SAN DIEGO — Volvo Race officials said late Monday that chances of finding a missing sailor were rapidly fading in the harsh, remote Southern Ocean some 1,400 miles west of Cape Horn.
John Fisher, a native of Britain who now lives in Adelaide, Australia, had been in the frigid water in rough conditions for some 12 hours when race officials said in a statement that “we acknowledge the chances of a successful recovery are diminishing.”
Fisher, 47, an experienced big boat sailor who was sailing in his first Volvo Ocean Race, was reported overboard from Team Sun Hung Kai/Scallywag’s 65-foot sloop Monday. He was on watch and wearing appropriate survival gear, according to the statement.
The Maritime Rescue Coordination Center continued to lead efforts to recover Fisher. Because of deteriorating conditions, Team Sun Hung Kai/Scallywag turned downwind and headed toward the South American coast, the nearest safe landfall.
Earlier, the team was searching for Fisher in a strong 35-knot westerly wind, with accompanying sea state. The water temperature was reported as 9-degrees Celsius (48.2 degrees Fahrenheit).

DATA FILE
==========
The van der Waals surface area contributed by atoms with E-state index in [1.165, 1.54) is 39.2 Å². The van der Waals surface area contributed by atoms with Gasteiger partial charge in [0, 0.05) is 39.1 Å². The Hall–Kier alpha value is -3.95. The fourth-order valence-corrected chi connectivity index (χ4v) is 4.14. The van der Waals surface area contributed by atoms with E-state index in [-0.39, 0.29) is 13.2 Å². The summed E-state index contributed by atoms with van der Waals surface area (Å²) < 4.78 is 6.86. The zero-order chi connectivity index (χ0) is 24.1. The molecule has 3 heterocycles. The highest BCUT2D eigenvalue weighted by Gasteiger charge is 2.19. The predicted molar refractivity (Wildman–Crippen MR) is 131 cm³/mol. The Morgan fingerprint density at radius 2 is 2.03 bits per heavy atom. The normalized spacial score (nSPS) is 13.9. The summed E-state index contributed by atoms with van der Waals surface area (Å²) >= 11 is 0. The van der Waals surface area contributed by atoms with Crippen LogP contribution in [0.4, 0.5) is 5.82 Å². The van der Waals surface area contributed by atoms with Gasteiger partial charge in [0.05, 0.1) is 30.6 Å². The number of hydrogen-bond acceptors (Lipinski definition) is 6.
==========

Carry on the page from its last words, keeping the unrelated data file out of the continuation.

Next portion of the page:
Due to the gale force conditions, it wasn’t an option for officials to divert any of the other six yachts, which were at least 200 miles east and downwind of Team Sun Hung Kai/Scallywag, to assist in the search.
Officials said a ship was diverted, but that it was some 400 nautical miles away.
Fisher was a veteran of the Sydney-Hobart, one of the world’s top, and toughest, offshore races, the team’s website said.
Earlier in the race, Scallywag crewman Alex Gough fell overboard during a sail change and was rescued within seven minutes.
This edition of the classic round-the world race already had been tarnished by a collision involving Vestas 11th Hour Racing and a fishing boat that killed a fisherman. The collision sank the fishing boat and caused severe damage to the racing yacht, forcing it to miss the next two legs.
The teams are on Leg 7 from Auckland, New Zealand, to Itajai, Brazil. It will cover 7,600 nautical miles. The entire race will cover some 45,000 nautical miles.
In May 2006, Dutch sailor Hans Horrevoets was swept overboard when a wave hit ABN AMRO TWO in the Atlantic Ocean. The crew turned back and found Horrevoets but could not revive him.